Door to the Sea

Original title
Umi e no Tobira
Japanese title
  • 海への扉
Running time
70 minutes
13 May 2011
Door to the Sea Door to the Sea Door to the Sea


When the Tokyo University of the Arts founded its Graduate School for Film and New Media in 2004, it was part of a wave of new film schools that opened their doors around the turn of the millennium. This formed a notable break with any past era in Japanese cinema, in which the apprenticeships of the studio system had long formed the sole model of film education.

Spearheading this development was The Film School of Tokyo, which stood out from the crowd by appointing a bevy of internationally reputed filmmakers to its faculty, including Kiyoshi Kurosawa, Hirokazu Koreeda and Shinji Aoyama. The Tokyo University of the Arts managed to one-up its smaller rival by not only luring Kurosawa into its fold but also by convincing arguably the most lauded filmmaker of his generation, Takeshi Kitano, to add a teaching position to his already overflowing itinerary.

While celebrity professors may attract publicity and student hopefuls, the long-term viability of a film school rests entirely on the fates that await its alumni. Naoki Kato stood out among the first batch of graduates with A Bao A Qu (2007), an intriguingly narrated reconstruction of a murder case. Although it took Kato four years to deliver the follow-up, and his first professional feature, Abraxas (Aburakusasu no Matsuri, 2011), this emotional story of a punk musician turned Buddhist monk more than fulfilled the promise of his graduation film.

The 11th edition of Germany’s Nippon Connection festival featured a spotlight on the most recent Tokyo University of the Arts harvest, with films by five graduates from the class of 2010. All of these (and in particular Paul Young’s Sheep in the Night / Mayonaka no Hitsuji and Hiroshi Gokan’s Teto) showed a good deal of talent and promise. However, it was Reiko Ohashi’s Door to the Sea that received a special mention from the Nippon Visions jury (which included yours truly) for “daring to be conventional”.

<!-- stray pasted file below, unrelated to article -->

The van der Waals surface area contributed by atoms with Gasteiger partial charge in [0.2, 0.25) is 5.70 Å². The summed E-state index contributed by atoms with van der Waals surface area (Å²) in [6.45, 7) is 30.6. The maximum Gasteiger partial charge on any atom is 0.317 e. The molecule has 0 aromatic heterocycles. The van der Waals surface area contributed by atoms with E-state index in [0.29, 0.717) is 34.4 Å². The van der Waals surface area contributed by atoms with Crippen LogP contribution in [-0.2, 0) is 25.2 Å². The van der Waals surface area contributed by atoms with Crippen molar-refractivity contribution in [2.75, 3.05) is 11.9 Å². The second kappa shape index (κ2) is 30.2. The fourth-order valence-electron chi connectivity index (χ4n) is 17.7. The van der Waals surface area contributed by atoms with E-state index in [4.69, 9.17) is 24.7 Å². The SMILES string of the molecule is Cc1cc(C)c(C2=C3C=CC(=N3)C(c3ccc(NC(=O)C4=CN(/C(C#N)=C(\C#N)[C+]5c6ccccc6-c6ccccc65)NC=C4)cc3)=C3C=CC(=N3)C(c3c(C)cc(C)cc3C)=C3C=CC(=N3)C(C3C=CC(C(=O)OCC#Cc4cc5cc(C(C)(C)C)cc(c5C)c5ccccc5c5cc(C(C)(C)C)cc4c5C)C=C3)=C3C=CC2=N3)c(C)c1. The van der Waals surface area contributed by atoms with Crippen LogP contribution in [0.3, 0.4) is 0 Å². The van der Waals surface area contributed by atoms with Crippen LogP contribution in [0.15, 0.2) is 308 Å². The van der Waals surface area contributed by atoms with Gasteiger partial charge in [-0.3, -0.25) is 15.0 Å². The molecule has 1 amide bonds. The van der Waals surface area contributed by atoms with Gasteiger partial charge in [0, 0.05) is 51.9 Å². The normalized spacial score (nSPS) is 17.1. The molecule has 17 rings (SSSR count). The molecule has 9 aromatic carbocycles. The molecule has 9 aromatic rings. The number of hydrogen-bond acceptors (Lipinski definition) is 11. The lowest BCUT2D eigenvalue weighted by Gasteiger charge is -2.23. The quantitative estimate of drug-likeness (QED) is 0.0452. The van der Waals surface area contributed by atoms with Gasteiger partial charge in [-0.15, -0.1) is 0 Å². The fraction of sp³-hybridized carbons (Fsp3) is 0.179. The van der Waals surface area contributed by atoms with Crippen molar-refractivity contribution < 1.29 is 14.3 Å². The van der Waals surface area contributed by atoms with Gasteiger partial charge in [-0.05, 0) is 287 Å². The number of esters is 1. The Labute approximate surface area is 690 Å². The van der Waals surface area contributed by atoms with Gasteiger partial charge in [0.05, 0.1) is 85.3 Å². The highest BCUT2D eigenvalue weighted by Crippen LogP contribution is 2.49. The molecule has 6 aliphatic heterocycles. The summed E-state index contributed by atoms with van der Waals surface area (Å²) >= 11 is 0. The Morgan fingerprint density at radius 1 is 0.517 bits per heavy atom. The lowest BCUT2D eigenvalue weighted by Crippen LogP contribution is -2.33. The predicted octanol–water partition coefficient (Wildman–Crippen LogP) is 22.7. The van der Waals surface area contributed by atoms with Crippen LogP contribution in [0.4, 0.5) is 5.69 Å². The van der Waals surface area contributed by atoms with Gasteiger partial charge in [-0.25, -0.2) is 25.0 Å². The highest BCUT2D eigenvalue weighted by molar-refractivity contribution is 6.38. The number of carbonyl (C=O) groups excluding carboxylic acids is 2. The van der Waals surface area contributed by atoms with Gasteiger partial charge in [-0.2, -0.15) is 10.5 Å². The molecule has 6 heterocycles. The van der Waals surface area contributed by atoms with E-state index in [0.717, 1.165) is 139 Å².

“Conventional” is rarely a word used in a positive sense, yet in the case of Ohashi’s film it seems perfectly suited to summing up the strengths of a work of cinema that shows a maturity beyond what a film school graduate could reasonably be requested of being capable of delivering. The director seems to have inherited her mentor Kiyoshi Kurosawa’s love for a classical directorial style, clear and concise and devoid of fuss and frills, echoing a long tradition of (mostly American) filmmakers, from Clint Eastwood via Richard Fleischer to Don Siegel.

To be clear, Door to the Sea is certainly not an action film. Its love-triangle narrative revolves around paperboy Ken (Kaneko), who, lacking the funds to pay for tuition, attends university classes in secret. A girl named Haru (Tomita) notices his ghostly presence, but it is not until she catches him stealing a prehistoric bone fragment from the science lab that a spark ignites the chemistry between them. A handsome young biology professor (Ohura) figures out Ken’s secret and decides to step into the role of mentor – for reasons not entirely devoid of self-interest, particularly toward Haru.

This is a storyline that won’t immediately call to mind the Hollywood B’s, but one gets the impression from Ohashi’s confident directorial style that here is a director destined for a solid career as a versatile professional filmmaker – yet one whose every work will nevertheless be a personal one. Think Yuki Tanada (who I’ve compared to Don Siegel on past occasions, for much the same reasons), Takashi Miike or, indeed, Kiyoshi Kurosawa.

Ohashi’s confidence can also be gauged from the casting. The three unknown leads are all impressive, with young Rio Tomita a particular standout as nonconformist collégienne Haru. But it’s the presence of Takeshi Kitano acolyte Guadalcanal Taka (recently seen as the despotic mayor in Miike’s magnificent Zebraman 2), cast wholly against type as a greying Nestor who functions as this film’s Greek chorus, and of long-time Kurosawa muse Yoriko Doguchi (The Excitement of the Do-Re-Mi-Fa Girl, Suit Yourself or Shoot Yourself, Charisma) as Ken’s negligent mother, that testify to this young director’s deft handling of actors of any calibre.

Time will tell whether Reiko Ohashi will be given the opportunities to fulfil her potential. The Japanese film industry today is not the most hospitable environment for a novice filmmaker, yet it is clear from Door to the Sea that the basic qualities producers look for in a young director (reliability, professionalism, determination) are ones Ohashi possesses. Like the filmmakers mentioned above, she can meet the industry’s expectations – and subvert them at the same time.